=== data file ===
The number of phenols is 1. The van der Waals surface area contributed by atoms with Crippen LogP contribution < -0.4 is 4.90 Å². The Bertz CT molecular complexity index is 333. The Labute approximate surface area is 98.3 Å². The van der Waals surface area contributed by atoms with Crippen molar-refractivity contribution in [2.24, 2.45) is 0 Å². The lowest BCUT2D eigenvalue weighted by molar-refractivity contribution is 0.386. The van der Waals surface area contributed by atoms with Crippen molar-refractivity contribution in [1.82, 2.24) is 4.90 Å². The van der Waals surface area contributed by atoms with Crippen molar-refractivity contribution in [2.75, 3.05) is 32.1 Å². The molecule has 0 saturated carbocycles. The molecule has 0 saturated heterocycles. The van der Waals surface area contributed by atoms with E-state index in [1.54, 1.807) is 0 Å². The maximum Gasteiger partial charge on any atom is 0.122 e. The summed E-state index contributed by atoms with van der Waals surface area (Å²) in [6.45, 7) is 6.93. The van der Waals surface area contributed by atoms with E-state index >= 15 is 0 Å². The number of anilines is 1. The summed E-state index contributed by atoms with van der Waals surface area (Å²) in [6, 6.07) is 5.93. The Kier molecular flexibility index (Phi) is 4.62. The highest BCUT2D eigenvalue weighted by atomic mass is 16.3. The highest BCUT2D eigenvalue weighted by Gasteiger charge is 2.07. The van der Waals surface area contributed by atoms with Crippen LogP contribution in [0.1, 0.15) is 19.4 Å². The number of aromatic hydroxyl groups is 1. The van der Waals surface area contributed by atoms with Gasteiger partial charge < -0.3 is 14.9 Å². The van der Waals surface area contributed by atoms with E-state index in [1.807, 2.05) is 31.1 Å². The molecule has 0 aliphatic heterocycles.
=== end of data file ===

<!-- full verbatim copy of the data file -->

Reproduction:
The number of phenols is 1. The van der Waals surface area contributed by atoms with Crippen LogP contribution < -0.4 is 4.90 Å². The Bertz CT molecular complexity index is 333. The Labute approximate surface area is 98.3 Å². The van der Waals surface area contributed by atoms with Crippen molar-refractivity contribution in [2.24, 2.45) is 0 Å². The lowest BCUT2D eigenvalue weighted by molar-refractivity contribution is 0.386. The van der Waals surface area contributed by atoms with Crippen molar-refractivity contribution in [1.82, 2.24) is 4.90 Å². The van der Waals surface area contributed by atoms with Crippen molar-refractivity contribution in [2.75, 3.05) is 32.1 Å². The molecule has 0 saturated carbocycles. The molecule has 0 saturated heterocycles. The van der Waals surface area contributed by atoms with E-state index in [1.54, 1.807) is 0 Å². The maximum Gasteiger partial charge on any atom is 0.122 e. The summed E-state index contributed by atoms with van der Waals surface area (Å²) in [6.45, 7) is 6.93. The van der Waals surface area contributed by atoms with E-state index >= 15 is 0 Å². The number of anilines is 1. The summed E-state index contributed by atoms with van der Waals surface area (Å²) in [6, 6.07) is 5.93. The Kier molecular flexibility index (Phi) is 4.62. The highest BCUT2D eigenvalue weighted by atomic mass is 16.3. The highest BCUT2D eigenvalue weighted by Gasteiger charge is 2.07. The van der Waals surface area contributed by atoms with Crippen LogP contribution in [0.1, 0.15) is 19.4 Å². The number of aromatic hydroxyl groups is 1. The van der Waals surface area contributed by atoms with Gasteiger partial charge < -0.3 is 14.9 Å². The van der Waals surface area contributed by atoms with E-state index in [1.807, 2.05) is 31.1 Å². The molecule has 0 aliphatic heterocycles.